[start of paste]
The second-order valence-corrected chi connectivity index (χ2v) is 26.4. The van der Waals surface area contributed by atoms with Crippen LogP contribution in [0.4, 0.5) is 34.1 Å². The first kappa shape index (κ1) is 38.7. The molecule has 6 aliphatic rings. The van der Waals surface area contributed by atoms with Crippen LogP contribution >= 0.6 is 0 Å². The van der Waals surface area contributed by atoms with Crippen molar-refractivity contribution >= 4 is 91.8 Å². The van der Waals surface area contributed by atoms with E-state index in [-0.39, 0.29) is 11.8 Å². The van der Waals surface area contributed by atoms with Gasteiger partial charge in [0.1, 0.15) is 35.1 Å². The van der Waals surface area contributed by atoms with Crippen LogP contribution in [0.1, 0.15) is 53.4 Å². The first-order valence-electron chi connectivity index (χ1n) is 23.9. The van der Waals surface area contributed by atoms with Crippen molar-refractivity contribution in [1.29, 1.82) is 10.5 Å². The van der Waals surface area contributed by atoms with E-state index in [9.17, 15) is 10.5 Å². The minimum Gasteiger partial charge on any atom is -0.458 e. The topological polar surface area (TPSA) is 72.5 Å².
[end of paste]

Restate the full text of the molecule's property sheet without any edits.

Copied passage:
The second-order valence-corrected chi connectivity index (χ2v) is 26.4. The van der Waals surface area contributed by atoms with Crippen LogP contribution in [0.4, 0.5) is 34.1 Å². The first kappa shape index (κ1) is 38.7. The molecule has 6 aliphatic rings. The van der Waals surface area contributed by atoms with Crippen LogP contribution >= 0.6 is 0 Å². The van der Waals surface area contributed by atoms with Crippen molar-refractivity contribution >= 4 is 91.8 Å². The van der Waals surface area contributed by atoms with E-state index in [-0.39, 0.29) is 11.8 Å². The van der Waals surface area contributed by atoms with Gasteiger partial charge in [0.1, 0.15) is 35.1 Å². The van der Waals surface area contributed by atoms with Crippen LogP contribution in [0.1, 0.15) is 53.4 Å². The first-order valence-electron chi connectivity index (χ1n) is 23.9. The van der Waals surface area contributed by atoms with Crippen molar-refractivity contribution in [1.29, 1.82) is 10.5 Å². The van der Waals surface area contributed by atoms with E-state index in [9.17, 15) is 10.5 Å². The minimum Gasteiger partial charge on any atom is -0.458 e. The topological polar surface area (TPSA) is 72.5 Å².